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Dental Interns Use Me As a Guinea Pig 3 – Remedial Dentistry and Money Grubbing

Wednesday, January 2nd, 2008

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The public aid stooge insisted on “helping” me maneuver my wheelchair out of his office and up the hall. Despite my repeated objections, he grabbed the handles on the back of my wheelchair and started to push. Asshole. The day of the appointment with my new dentist arrived. I rolled out of the cripplevan and toward a building; the plaque next to the doorway announced “Special Needs Dentistry.”

The cripplevan driver found the “Special Needs Dentistry” facility across the street from a major hospital. As I entered the small one-story building, I naively assumed that “Special Needs” referred to my gimpiness. A glance around the waiting room proved me wrong. more »

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Dental Interns Use Me As a Guinea Pig 2 – Appeal

Wednesday, December 19th, 2007

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The final paragraph of the rejection letter I received informed me that if I didn’t agree with the decision, I had a right to appeal. The dentist who’d sent the request had cautioned that infection might set in if I left the damaged section unrepaired. I phoned some agency—probably the Department of Human Services—and scheduled an appeal. I expected a committee of several stern people, sitting erect behind a huge bench that dwarfed me as I stated my case, my tiny voice ricocheting off the walls of the cavernous chamber. Instead I met with a lone condescending dumbass in his modest office.

A cripplevan lugged me downtown, to the nondescript government building where I‘d scheduled my meeting with a public aid stooge. I checked in with one of several receptionists; she immediately led me down a long hall past file cabinets, copy machines, and plastic plants, to the public aid stooge’s office. more »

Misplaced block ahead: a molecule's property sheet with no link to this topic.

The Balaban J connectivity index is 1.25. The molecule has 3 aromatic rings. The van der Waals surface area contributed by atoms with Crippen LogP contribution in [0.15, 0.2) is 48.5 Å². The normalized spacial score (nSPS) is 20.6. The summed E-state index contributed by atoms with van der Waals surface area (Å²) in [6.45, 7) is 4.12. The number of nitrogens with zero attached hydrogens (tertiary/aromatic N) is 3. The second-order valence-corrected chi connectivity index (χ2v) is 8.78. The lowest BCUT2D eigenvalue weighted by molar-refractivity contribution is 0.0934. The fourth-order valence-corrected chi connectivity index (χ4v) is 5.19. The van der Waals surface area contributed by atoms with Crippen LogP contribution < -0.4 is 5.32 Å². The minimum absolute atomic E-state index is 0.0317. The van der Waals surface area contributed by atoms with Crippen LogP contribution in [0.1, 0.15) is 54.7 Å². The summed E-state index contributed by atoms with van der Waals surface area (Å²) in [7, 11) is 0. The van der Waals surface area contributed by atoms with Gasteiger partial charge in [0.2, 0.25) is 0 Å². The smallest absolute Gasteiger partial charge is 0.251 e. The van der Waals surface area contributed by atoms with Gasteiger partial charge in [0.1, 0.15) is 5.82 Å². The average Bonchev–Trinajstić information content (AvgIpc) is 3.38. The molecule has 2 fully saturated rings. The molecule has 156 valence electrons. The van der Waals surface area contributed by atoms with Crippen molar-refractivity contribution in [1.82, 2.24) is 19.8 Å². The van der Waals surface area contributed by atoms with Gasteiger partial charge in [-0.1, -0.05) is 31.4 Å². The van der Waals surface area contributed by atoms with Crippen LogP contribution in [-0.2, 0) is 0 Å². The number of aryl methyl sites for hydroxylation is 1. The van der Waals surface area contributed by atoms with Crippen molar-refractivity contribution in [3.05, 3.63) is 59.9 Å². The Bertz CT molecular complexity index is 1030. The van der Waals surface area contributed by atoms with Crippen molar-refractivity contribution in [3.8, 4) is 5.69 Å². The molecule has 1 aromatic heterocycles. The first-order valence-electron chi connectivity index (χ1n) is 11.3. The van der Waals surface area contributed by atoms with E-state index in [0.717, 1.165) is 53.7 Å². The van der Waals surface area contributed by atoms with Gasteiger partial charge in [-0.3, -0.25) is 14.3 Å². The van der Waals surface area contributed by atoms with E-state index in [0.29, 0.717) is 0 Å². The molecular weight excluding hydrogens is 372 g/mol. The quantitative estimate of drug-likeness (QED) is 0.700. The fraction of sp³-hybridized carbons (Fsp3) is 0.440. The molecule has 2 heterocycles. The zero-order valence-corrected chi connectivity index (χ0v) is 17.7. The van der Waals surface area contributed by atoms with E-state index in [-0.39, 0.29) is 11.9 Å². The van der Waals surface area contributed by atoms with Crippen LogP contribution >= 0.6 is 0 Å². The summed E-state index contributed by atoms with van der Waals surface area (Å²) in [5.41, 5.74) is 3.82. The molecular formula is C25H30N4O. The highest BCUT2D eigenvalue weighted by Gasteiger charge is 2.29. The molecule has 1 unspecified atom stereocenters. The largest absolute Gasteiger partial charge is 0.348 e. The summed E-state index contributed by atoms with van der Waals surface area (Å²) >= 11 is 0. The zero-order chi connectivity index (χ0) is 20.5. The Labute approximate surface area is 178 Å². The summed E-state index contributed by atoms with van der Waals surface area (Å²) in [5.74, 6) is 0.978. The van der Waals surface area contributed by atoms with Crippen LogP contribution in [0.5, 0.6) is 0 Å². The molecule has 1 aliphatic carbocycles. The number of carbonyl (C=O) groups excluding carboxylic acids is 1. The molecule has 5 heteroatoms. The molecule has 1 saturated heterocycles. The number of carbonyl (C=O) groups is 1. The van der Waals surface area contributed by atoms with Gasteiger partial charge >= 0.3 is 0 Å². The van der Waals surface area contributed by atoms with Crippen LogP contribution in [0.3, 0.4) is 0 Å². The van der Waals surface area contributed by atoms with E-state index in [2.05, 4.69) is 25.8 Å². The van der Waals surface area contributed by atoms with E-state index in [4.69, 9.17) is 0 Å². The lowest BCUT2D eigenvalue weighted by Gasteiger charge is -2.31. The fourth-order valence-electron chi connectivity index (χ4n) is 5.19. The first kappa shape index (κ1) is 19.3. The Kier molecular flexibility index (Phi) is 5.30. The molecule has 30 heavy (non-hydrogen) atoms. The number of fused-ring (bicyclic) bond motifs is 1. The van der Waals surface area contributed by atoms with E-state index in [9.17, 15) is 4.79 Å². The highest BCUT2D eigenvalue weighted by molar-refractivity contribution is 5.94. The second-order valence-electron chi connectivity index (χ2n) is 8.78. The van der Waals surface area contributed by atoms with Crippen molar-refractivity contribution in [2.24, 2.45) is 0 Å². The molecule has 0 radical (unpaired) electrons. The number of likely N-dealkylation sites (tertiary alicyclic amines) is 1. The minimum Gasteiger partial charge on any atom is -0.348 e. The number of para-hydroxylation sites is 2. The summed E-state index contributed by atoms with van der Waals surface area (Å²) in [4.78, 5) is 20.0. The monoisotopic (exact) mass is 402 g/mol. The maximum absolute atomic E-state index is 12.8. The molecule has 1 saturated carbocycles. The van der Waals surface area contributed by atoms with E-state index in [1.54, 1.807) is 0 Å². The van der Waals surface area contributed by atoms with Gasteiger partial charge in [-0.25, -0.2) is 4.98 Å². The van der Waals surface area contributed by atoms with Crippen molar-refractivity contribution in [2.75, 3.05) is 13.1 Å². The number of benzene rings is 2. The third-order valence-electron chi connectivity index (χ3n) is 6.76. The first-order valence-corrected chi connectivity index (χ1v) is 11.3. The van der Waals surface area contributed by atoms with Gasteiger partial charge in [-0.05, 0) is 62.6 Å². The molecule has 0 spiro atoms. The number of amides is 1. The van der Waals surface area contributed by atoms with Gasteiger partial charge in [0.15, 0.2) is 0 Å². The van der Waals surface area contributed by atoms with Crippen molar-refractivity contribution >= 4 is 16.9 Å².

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Dental Interns Use Me As a Guinea Pig 1 – Routine Rejection

Wednesday, December 5th, 2007

I lost the incisors abutting either side of my two front teeth in a 1978 car accident—like a tornado destroys selected buildings while leaving others unscathed. After a dentist glued a porcelain 6-unit bridge onto my upper front row of teeth, he warned that sections of it might shatter somewhere in the neighborhood of a decade hence. He was right. I woke from the coma and discovered that something had chipped the unit he’d sculpted to appear as my left incisor, exposing a rough blackish-gray foundation.

The wanton bungling of medical personnel subjected me to public aid dental care policies that made about as much sense as tits on a boxcar. more »

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A Thieving Doctor Tells Me My Business

Wednesday, August 8th, 2007

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If you live in a warehouse, nobody respects your time because everybody assumes you lead a useless life. Many doctors—that is, their lickspittle secretaries—schedule a ridiculous number of needless appointments and unnecessary tests, clearly because the government is footing the bill, and they think warehouse residents have nothing better with which to occupy themselves anyway.

After Celia graced me with her keen insight, she high-tailed out of the office. She returned fifteen minutes later and ushered me into a hallway that led to a myriad of identical examination rooms. I followed her down the hall; she stopped and ordered me to wheel into one of them. more »